Gunda brings filmmaking back to its very core: the moving image.
Gunda opens with a single shot of postpartum tranquillity. Our heroine lies in a bed of straw as her heavenly babies emerge into the frame. A litter of piglets snort and screech as they fight for their mother’s milk. Gunda, the sow and star of the film, looks through the camera with her haunting and eerily human eyes and we are greeted with a fellow mortal.
Viktor Kossakovsky’s documentary about the lives of farm animals is a deeply moving and mesmerising message about veganism. Unlike its counterparts it does not seek to shock with slaughterhouse footage, frightening numbers or menacing voice overs, it merely asks the audience to take part in the existence of its cast: a sow and her new-born babes, a one legged chicken and a motley crew of cows. The outcome is an hour and a half of luminous black and white scenery; its soundtrack is nothing but howling winds and birdsong as we are confronted with the guttural sounds of the animals we put on our plates.
Cinematography is key to our encounters with these animals. Man’s dominion is no more when we are brought down to their level. Cameras placed inside the sow’s hut capture the light which seeps through the wooden cracks and shimmers like water, creating halos around the angelic piglets. The camera tracks our one-legged chicken friend as he frolics through the woods, unbothered by his impairment. Cows thunder and gallop through a field like the bovine Sound of Music. Interspersed are head-shots of the herd as they look broodingly into the cameras like the movie-stars that they are.
We witness Gunda raise her babies over an unspecified amount of time. They bounce and play in the mud as their mother watches on from her bed of straw. But it’s not all pigs and roses. There are some tail-biting moments in the film when, in an attempt to find the runt of her litter, Gunda accidentally steps on her baby. We hear the shrieks of her child struggling and the mother panicking. Thankfully, the piglet appears to survive.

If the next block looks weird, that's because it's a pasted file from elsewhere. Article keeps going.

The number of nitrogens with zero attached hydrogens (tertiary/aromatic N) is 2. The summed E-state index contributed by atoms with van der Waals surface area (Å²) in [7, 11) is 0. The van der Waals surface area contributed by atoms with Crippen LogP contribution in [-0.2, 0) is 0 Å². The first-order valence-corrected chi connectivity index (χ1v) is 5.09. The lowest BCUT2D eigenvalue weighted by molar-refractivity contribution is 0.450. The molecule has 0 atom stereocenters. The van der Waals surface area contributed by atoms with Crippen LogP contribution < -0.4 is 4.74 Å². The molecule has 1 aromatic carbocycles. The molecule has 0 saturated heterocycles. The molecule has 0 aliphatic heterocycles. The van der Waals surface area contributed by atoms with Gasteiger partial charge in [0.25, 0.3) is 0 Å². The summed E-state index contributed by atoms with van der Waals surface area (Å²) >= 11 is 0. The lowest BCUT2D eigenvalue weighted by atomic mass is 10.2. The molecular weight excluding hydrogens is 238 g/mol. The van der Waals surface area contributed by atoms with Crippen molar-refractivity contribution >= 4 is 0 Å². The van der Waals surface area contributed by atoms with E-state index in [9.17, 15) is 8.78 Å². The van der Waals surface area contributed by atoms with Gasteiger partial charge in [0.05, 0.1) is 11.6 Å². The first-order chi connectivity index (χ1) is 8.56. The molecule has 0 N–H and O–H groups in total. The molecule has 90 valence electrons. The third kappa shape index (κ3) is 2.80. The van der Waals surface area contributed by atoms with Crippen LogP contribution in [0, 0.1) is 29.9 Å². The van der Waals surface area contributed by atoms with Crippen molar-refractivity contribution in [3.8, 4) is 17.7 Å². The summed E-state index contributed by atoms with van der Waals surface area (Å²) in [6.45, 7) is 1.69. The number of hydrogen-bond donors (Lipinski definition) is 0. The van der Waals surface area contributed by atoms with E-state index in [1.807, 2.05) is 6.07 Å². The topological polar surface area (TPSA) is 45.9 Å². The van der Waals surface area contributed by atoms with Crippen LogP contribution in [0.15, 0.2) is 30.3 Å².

It’s one step for chicken and one giant leap for animal kind as we watch the birds tentatively step out of their claustrophobic prison in order to stretch their wings. One bird looks particularly roughed up by their journey, its feathers falling off and its beak in tatters. But we are reminded that they are not completely free when the birds reach the farms border, where they begin to peck and poke at the wired fencing which imprisons them.
The realities of the slaughterhouse eventually come to pass. The piglets are a little older when we first encounter the world of man. There is confusion as a tractor comes into frame; its wheel dominates the shot and the piglets grunt and shriek in confusion. But we finally understand when the tractor leaves and Gunda is left alone. Just like that, her children have been taken from her. For the final few minutes of the movie all we are left with is her pain as she searches for her babies. Confused and defeated, she gives up. The cycle will continue for her as long as humanity interferes with the life of other beings.
At its heart, Gunda brings filmmaking back to its very core: the moving image. Kossakovsky does not seek to shock with any kind of audio-visual vulgarity nor does he attempt to manipulate our response. Our emotions as we observe these animals are purely organic. But we can all deduce its message: these creatures are like us in many ways and deserve our compassion. I admit, it’s not a film everyone would want to sit through. After all, it is an hour and a half of various shots of farm animals. But it is a relaxing, gorgeous, and at times magical encounter with the living, breathing animals we make contact with in our kitchens every day. I would say, if you’re in the mood, give it a try, and perhaps after watching it you might feel differently the next time you tuck into a hamburger.
Gunda is showing at Glasgow Film Festival from 7 March
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